dc.contributor.advisorSunderland, Peter Ben_US
dc.contributor.authorWaddell, Kendylen_US
dc.contributor.departmentMechanical Engineeringen_US
dc.contributor.publisherDigital Repository at the University of Marylanden_US
dc.contributor.publisherUniversity of Maryland (College Park, Md.)en_US
dc.description.abstractTo combat the rising threats of climate change, current combustion technologies must evolve to become cleaner and more efficient. This requires a better understanding of the fundamental properties of combustion. One way to gain this is through microgravity experiments, where the lack of buoyancy reduces flames to their most basic components, simplifying modeling efforts. The low-temperature combustion of warm and cool flames, which has applications in advanced engine technologies and implications in terrestrial and spacecraft fire safety, is favored in microgravity. In this work, microgravity spherical diffusion flames are generated aboard the International Space Station using a spherical porous burner. A transient numerical model with detailed chemistry, transport, and radiation is used to simulate the flames. This incorporates the UCSD mechanism with 57 species and 270 reactions. Hot, warm, and cool diffusion flames are all studied. Experimental flame temperature was measured using thin-filament pyrometry, which was calibrated using a blackbody furnace. The measured temperatures agreed reasonably well with numerical simulations for a wide range of conditions, and were in the range of 950-1600 K, with an estimated uncertainty of ± 100 K. The temperatures of the porous spherical burner were measured by a thermocouple embedded in its surface. These measured temperatures, combined with numerical simulations of the gas phase, yield insight into the complex heat transfer processes that occur in and near the porous sphere. Previous work has found that ethylene microgravity spherical diffusion flames extinguish near 1130 K at atmospheric pressure, regardless of the level of reactant dilution. The chemical kinetics associated with this consistent extinction temperature are explored using the transient numerical model. Species concentrations, reaction rates, and heat release rates are examined. Upon ignition, the peak temperature is above 2000 K, but this decreases until extinction due to radiative losses. This allows the kinetics to be studied over a wide range of temperatures for the same fuel and oxidizer. At high temperature, the dominant kinetics are similar to those reported for typical normal-gravity hydrocarbon diffusion flames. There are well defined zones of pyrolysis and oxidation, and negligible reactant leakage through the reaction zone. As the flame cools, there is increased reactant leakage leading to higher O, OH, and HO2 concentrations in the fuel-rich regions. The pyrolysis and oxidation zones overlap, and most reactions occur in a narrow region near the peak temperature. Reactions involving HO2 become more significant and warm flame chemistry appears. At atmospheric pressure, this low-temperature chemistry delays extinction, but does not produce enough heat to prevent it. As ambient pressure is increased, low-temperature chemistry is enhanced, allowing the flame to extend into the warm flame and cool flame regimes. Experimental results show that increasing the pressure from 1 atm to 3 atm decreased the ethylene extinction temperature by almost 60 K. Numerical simulations showed similar behavior, as well as the emergence of cool flame behavior when the pressure was increased to 50 atm. This allows the kinetics of spherical warm and cool diffusion flames and the role of increased HO2 participation to be examined. There are few options for studying cool diffusion flames experimentally that do not require expensive facilities that are unavailable to the average researcher. A method is presented for observing cool diffusion flames inexpensively using a pool of liquid n-heptane and parallel plates heated to produce a stably stratified stagnation flow. The flames were imaged with a color camera and an intensified camera. Measurements included gas phase temperatures, fuel evaporation rates, and formaldehyde yields. These are the first observations of cool flames burning near the surfaces of fuel pools. The measured peak temperatures were between 705 – 760 K and were 70 K above the temperature of the surrounding air. Autoignition first occurred at 550 K.en_US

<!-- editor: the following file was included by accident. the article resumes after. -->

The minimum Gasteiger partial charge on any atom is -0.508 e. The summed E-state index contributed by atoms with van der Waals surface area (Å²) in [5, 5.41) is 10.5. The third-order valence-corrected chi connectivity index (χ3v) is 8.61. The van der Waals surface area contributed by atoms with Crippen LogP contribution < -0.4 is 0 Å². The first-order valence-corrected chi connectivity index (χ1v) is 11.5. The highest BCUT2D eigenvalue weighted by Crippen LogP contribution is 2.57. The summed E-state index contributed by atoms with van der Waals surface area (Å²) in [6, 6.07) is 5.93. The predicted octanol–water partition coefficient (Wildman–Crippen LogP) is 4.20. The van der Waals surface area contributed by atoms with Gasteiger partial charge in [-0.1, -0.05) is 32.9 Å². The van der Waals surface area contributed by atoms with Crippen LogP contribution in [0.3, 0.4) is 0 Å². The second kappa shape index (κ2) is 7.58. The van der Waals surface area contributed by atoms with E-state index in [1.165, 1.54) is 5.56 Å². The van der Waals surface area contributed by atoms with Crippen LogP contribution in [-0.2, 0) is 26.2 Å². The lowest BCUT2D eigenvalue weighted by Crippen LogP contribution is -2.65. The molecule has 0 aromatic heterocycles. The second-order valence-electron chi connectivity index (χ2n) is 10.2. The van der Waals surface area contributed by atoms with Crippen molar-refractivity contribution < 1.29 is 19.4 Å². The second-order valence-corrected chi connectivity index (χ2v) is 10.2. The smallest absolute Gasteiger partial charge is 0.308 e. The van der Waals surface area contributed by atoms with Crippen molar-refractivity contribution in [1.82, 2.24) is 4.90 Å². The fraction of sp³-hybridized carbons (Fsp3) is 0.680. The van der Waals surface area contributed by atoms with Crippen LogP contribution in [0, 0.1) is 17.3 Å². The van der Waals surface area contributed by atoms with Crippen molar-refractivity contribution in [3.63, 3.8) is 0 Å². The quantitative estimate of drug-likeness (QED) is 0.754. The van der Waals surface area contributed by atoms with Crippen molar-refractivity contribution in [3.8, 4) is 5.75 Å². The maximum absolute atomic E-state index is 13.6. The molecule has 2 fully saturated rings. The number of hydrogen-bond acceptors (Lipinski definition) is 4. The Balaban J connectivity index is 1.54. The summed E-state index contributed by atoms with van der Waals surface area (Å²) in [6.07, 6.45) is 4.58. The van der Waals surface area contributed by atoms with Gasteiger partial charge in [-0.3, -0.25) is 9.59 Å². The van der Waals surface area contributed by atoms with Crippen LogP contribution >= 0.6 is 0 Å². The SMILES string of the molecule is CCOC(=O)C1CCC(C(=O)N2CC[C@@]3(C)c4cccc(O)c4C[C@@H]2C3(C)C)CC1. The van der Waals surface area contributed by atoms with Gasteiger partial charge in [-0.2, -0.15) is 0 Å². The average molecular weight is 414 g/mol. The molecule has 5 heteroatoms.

dc.subject.pqcontrolledMechanical engineeringen_US
dc.subject.pqcontrolledChemical engineeringen_US
dc.subject.pquncontrolledChemical Kineticsen_US
dc.subject.pquncontrolledCool Flamesen_US
dc.subject.pquncontrolledRadiative extinctionen_US


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